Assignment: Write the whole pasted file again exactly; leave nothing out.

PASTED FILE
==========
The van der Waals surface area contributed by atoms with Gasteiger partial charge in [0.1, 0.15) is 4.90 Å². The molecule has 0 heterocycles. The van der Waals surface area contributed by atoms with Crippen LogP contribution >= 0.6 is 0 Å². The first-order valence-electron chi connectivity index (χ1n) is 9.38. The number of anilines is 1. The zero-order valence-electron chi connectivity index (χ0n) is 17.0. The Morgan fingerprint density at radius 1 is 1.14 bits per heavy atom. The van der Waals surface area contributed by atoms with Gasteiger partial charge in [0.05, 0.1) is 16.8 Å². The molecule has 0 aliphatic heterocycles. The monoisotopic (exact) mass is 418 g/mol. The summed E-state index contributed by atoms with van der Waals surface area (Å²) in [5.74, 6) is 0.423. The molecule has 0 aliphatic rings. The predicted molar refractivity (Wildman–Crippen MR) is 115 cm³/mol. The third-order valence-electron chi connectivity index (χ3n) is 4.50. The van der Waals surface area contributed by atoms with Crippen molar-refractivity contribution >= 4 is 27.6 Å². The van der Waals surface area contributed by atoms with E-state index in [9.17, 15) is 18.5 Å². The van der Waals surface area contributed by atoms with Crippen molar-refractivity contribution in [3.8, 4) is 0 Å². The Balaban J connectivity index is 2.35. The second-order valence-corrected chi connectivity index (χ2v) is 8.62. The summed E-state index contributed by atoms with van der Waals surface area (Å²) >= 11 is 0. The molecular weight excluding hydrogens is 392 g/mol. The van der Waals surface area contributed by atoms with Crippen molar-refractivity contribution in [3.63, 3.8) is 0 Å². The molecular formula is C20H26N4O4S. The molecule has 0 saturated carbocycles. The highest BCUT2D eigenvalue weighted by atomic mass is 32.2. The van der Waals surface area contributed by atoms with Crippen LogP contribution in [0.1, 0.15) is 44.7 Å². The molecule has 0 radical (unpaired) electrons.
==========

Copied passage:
The van der Waals surface area contributed by atoms with Gasteiger partial charge in [0.1, 0.15) is 4.90 Å². The molecule has 0 heterocycles. The van der Waals surface area contributed by atoms with Crippen LogP contribution >= 0.6 is 0 Å². The first-order valence-electron chi connectivity index (χ1n) is 9.38. The number of anilines is 1. The zero-order valence-electron chi connectivity index (χ0n) is 17.0. The Morgan fingerprint density at radius 1 is 1.14 bits per heavy atom. The van der Waals surface area contributed by atoms with Gasteiger partial charge in [0.05, 0.1) is 16.8 Å². The molecule has 0 aliphatic heterocycles. The monoisotopic (exact) mass is 418 g/mol. The summed E-state index contributed by atoms with van der Waals surface area (Å²) in [5.74, 6) is 0.423. The molecule has 0 aliphatic rings. The predicted molar refractivity (Wildman–Crippen MR) is 115 cm³/mol. The third-order valence-electron chi connectivity index (χ3n) is 4.50. The van der Waals surface area contributed by atoms with Crippen molar-refractivity contribution >= 4 is 27.6 Å². The van der Waals surface area contributed by atoms with E-state index in [9.17, 15) is 18.5 Å². The van der Waals surface area contributed by atoms with Crippen molar-refractivity contribution in [3.8, 4) is 0 Å². The Balaban J connectivity index is 2.35. The second-order valence-corrected chi connectivity index (χ2v) is 8.62. The summed E-state index contributed by atoms with van der Waals surface area (Å²) >= 11 is 0. The molecular weight excluding hydrogens is 392 g/mol. The van der Waals surface area contributed by atoms with Crippen molar-refractivity contribution in [3.63, 3.8) is 0 Å². The molecular formula is C20H26N4O4S. The molecule has 0 saturated carbocycles. The highest BCUT2D eigenvalue weighted by atomic mass is 32.2. The van der Waals surface area contributed by atoms with Crippen LogP contribution in [0.1, 0.15) is 44.7 Å². The molecule has 0 radical (unpaired) electrons.